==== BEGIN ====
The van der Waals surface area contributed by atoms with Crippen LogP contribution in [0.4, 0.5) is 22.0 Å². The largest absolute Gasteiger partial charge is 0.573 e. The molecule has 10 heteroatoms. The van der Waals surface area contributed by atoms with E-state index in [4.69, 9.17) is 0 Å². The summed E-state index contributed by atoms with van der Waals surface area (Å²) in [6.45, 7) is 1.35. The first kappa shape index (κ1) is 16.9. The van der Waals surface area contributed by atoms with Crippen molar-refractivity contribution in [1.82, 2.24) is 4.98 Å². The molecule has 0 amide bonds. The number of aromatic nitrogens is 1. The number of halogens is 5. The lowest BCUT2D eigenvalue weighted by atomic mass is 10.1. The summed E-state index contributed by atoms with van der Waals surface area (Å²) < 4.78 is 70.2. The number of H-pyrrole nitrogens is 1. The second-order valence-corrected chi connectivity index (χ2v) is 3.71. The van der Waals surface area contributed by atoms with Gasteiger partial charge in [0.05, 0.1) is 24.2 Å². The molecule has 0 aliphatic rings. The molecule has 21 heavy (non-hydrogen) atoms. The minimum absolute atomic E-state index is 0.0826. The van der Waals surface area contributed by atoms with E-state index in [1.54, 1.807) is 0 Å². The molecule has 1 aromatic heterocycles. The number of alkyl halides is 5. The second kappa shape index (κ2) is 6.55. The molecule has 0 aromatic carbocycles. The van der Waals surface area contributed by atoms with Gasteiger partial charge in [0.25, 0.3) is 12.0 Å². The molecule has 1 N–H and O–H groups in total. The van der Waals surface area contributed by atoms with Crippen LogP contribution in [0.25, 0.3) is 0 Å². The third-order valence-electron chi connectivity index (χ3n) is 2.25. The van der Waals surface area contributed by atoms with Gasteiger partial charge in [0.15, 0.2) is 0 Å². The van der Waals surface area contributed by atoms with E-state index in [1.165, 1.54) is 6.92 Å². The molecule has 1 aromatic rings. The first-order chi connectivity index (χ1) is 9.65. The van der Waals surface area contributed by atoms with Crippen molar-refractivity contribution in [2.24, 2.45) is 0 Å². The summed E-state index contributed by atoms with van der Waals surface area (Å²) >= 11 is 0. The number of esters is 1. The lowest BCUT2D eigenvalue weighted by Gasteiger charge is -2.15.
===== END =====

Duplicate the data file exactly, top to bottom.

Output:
The van der Waals surface area contributed by atoms with Crippen LogP contribution in [0.4, 0.5) is 22.0 Å². The largest absolute Gasteiger partial charge is 0.573 e. The molecule has 10 heteroatoms. The van der Waals surface area contributed by atoms with E-state index in [4.69, 9.17) is 0 Å². The summed E-state index contributed by atoms with van der Waals surface area (Å²) in [6.45, 7) is 1.35. The first kappa shape index (κ1) is 16.9. The van der Waals surface area contributed by atoms with Crippen molar-refractivity contribution in [1.82, 2.24) is 4.98 Å². The molecule has 0 amide bonds. The number of aromatic nitrogens is 1. The number of halogens is 5. The lowest BCUT2D eigenvalue weighted by atomic mass is 10.1. The summed E-state index contributed by atoms with van der Waals surface area (Å²) < 4.78 is 70.2. The number of H-pyrrole nitrogens is 1. The second-order valence-corrected chi connectivity index (χ2v) is 3.71. The van der Waals surface area contributed by atoms with Gasteiger partial charge in [0.05, 0.1) is 24.2 Å². The molecule has 0 aliphatic rings. The molecule has 21 heavy (non-hydrogen) atoms. The minimum absolute atomic E-state index is 0.0826. The van der Waals surface area contributed by atoms with E-state index in [1.54, 1.807) is 0 Å². The molecule has 1 aromatic heterocycles. The number of alkyl halides is 5. The second kappa shape index (κ2) is 6.55. The molecule has 0 aromatic carbocycles. The van der Waals surface area contributed by atoms with Gasteiger partial charge in [0.25, 0.3) is 12.0 Å². The molecule has 1 N–H and O–H groups in total. The van der Waals surface area contributed by atoms with Crippen LogP contribution in [0.25, 0.3) is 0 Å². The third-order valence-electron chi connectivity index (χ3n) is 2.25. The van der Waals surface area contributed by atoms with Gasteiger partial charge in [0.15, 0.2) is 0 Å². The van der Waals surface area contributed by atoms with E-state index in [1.165, 1.54) is 6.92 Å². The molecule has 1 aromatic rings. The first-order chi connectivity index (χ1) is 9.65. The van der Waals surface area contributed by atoms with Crippen molar-refractivity contribution in [2.24, 2.45) is 0 Å². The summed E-state index contributed by atoms with van der Waals surface area (Å²) >= 11 is 0. The number of esters is 1. The lowest BCUT2D eigenvalue weighted by Gasteiger charge is -2.15.